Part 1: Implementing CI/CD on Databricks Using Databricks Notebooks and Azure DevOps

Discussed code can be found here. This is the first part of a two-part series of blog posts that show how to configure and build end-to-end MLOps solutions on Databricks with notebooks and Repos API. This post presents a CI/CD framework on Databricks, which is based on Notebooks. The pipeline integrates with the Microsoft Azure […]

Discussed code can be found here.

This is the first part of a two-part series of blog posts that show how to configure and build end-to-end MLOps solutions on Databricks with notebooks and Repos API. This post presents a CI/CD framework on Databricks, which is based on Notebooks. The pipeline integrates with the Microsoft Azure DevOps ecosystem for the Continuous Integration (CI) part and Repos API for the Continuous Delivery (CD).In the second post, we’ll show how to leverage the Repos API functionality to implement a full CI/CD lifecycle on Databricks and extend it to the fully-blown MLOps solution.

CI/CD with Databricks Repos

Fortunately, with the new functionality provided by Databricks Repos and Repos API, we are now well equipped to cover all key aspects of version control, testing and pipelines underpinning MLOps approaches. Databricks Repos allow cloning whole git repositories in Databricks and with the help of Repos API, we can automate this process by first cloning a git repository and then check out the branch we are interested in. ML practitioners can now use a repository structure well known from IDEs in structuring their project, relying on notebooks or .py files for implementation of modules (with support for arbitrary file format in Repos planned on the roadmap). Therefore, the entire project is version controlled by a tool of your choice (Github, Gitlab, Azure Repos to name a few) and integrates very well with common CI/CD pipelines. The Databricks Repos API allows us to update a repo (Git project checked out as repo in Databricks) to the latest version of a specific git branch.

The teams can follow the classical Git flow or GitHub flow cycle during development. The whole Git repository can be checked out with Databricks Repos. Users will be able to use and edit the notebooks as well as plain Python files or other text file types with arbitrary file support. This allows us to use classical project structure, importing modules from Python files and combining them with notebooks:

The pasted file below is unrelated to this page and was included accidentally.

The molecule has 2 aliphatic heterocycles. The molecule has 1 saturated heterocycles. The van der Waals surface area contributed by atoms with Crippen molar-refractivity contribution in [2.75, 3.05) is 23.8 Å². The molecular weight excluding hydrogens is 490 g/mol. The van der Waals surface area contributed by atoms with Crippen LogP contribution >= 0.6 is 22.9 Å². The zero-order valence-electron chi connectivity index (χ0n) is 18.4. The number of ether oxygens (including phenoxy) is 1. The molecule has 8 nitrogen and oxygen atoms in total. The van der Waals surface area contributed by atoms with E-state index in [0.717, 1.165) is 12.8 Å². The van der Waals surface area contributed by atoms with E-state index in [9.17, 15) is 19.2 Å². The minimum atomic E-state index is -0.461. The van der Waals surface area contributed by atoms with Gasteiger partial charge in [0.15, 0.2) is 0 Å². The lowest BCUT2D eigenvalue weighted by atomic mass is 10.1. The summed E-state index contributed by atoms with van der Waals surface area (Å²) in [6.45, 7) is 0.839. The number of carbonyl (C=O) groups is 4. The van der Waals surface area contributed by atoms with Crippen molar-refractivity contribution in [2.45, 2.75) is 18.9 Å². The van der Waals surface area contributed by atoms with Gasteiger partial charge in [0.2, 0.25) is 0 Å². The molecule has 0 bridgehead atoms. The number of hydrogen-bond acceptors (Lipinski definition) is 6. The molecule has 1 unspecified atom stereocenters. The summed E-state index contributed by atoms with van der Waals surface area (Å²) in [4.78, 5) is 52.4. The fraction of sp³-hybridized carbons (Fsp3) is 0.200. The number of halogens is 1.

1. Develop individual features in a feature branch and test using unit tests (e.g., implemented notebooks).
  2. Push changes to the feature branch, where the CI/CD pipeline will run the integration test.
  3. CI/CD pipelines on Azure DevOps can trigger Databricks Repos API to update this test project to the latest version.
  4. CI/CD pipelines trigger the integration test job via the Jobs API. Integration tests can be implemented as a simple notebook that will at first run the pipelines that we would like to test with test configurations. This can be done by just running an appropriate notebook with executing corresponding modules or by triggering the real job using jobs API.
  5. Examine the results to mark the whole test run as green or red.

With Databricks’ CI/CD solution, data teams can follow the classical git flow or GitHub flow cycle during the development. The whole git repository can be checked out with Databricks Repos.

Let’s now examine how we can implement the approach described above. As an exemplary workflow, we will focus on data coming from Kaggle Lending Club competition. Similar to many financial institutions, we would like to understand and predict individual income data, for example, to assess the credit score of an application. In order to do so, we analyze various applicant features and attributes, ranging from current occupation, homeownership, education to location data, marital status and age. This is the information a bank has collected, (e.g., in the past credit applications), and it is now used to train a regression model.

Moreover, we know that our business changes dynamically, and there is a high volume of new observations daily. With the regular ingestion of new data, retraining the model is crucial. Therefore, the focus is on full automation of the retraining jobs as well as the entire continuous deployment pipeline. To ensure high-quality outcomes and the high predictive power of a newly trained model, we add an evaluation step after each trained job. Here the ML model is scored on a curated data set and compared to the currently deployed production version. Therefore, the model promotion can happen only if the new iteration has high predictive power.

As a project is actively developed and worked on, the fully-automated testing of new code and promotion to the next stage of the life cycle utilizes the Azure DevOps framework for unit/integration evaluation at push/pull requests. The tests are orchestrated through the Azure DevOps framework and executed on the Databricks platform. This covers the CI part of the process, ensuring high test coverage of our codebase, minimizing human supervision.

The continuous delivery part relies solely on the Repos API, where we use the programmatic interface to check out the newest version of our code in the Git branch and deploy the newest scripts to run the workload. This allows us to simplify the artifact deployment process and easily promote the tested code version from dev through staging to production environments. Such an architecture guarantees the full isolation of various environments and is typically favored in increased security environments. The different stages: dev, staging, and prod share only the version control system, minimizing potential interference with highly-critical production workloads. At the same time, the exploratory work and innovation are decoupled as the dev environment may have more relaxed access controls.

Implement CI/CD pipeline using Azure DevOps and Databricks